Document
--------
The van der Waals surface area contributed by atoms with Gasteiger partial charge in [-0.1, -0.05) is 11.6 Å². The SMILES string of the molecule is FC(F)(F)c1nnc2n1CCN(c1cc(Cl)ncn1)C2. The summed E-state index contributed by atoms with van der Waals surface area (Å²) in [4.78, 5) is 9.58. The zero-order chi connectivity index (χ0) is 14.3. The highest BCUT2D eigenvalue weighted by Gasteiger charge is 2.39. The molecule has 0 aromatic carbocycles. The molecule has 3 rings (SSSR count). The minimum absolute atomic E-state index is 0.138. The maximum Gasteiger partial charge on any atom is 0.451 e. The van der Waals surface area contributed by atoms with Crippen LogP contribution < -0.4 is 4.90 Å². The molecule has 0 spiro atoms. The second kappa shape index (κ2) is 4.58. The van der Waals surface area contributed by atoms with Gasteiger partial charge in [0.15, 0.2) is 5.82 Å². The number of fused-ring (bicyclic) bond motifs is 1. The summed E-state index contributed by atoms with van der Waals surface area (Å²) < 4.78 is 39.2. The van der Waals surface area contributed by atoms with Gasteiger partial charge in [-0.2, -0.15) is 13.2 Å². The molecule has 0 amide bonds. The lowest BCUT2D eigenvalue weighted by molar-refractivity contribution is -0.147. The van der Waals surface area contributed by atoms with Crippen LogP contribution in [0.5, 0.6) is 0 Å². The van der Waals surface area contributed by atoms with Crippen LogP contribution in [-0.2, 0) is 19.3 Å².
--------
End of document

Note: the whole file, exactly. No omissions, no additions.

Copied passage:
The van der Waals surface area contributed by atoms with Gasteiger partial charge in [-0.1, -0.05) is 11.6 Å². The SMILES string of the molecule is FC(F)(F)c1nnc2n1CCN(c1cc(Cl)ncn1)C2. The summed E-state index contributed by atoms with van der Waals surface area (Å²) in [4.78, 5) is 9.58. The zero-order chi connectivity index (χ0) is 14.3. The highest BCUT2D eigenvalue weighted by Gasteiger charge is 2.39. The molecule has 0 aromatic carbocycles. The molecule has 3 rings (SSSR count). The minimum absolute atomic E-state index is 0.138. The maximum Gasteiger partial charge on any atom is 0.451 e. The van der Waals surface area contributed by atoms with Crippen LogP contribution < -0.4 is 4.90 Å². The molecule has 0 spiro atoms. The second kappa shape index (κ2) is 4.58. The van der Waals surface area contributed by atoms with Gasteiger partial charge in [0.15, 0.2) is 5.82 Å². The number of fused-ring (bicyclic) bond motifs is 1. The summed E-state index contributed by atoms with van der Waals surface area (Å²) < 4.78 is 39.2. The van der Waals surface area contributed by atoms with Gasteiger partial charge in [-0.2, -0.15) is 13.2 Å². The molecule has 0 amide bonds. The lowest BCUT2D eigenvalue weighted by molar-refractivity contribution is -0.147. The van der Waals surface area contributed by atoms with Crippen LogP contribution in [0.5, 0.6) is 0 Å². The van der Waals surface area contributed by atoms with Crippen LogP contribution in [-0.2, 0) is 19.3 Å².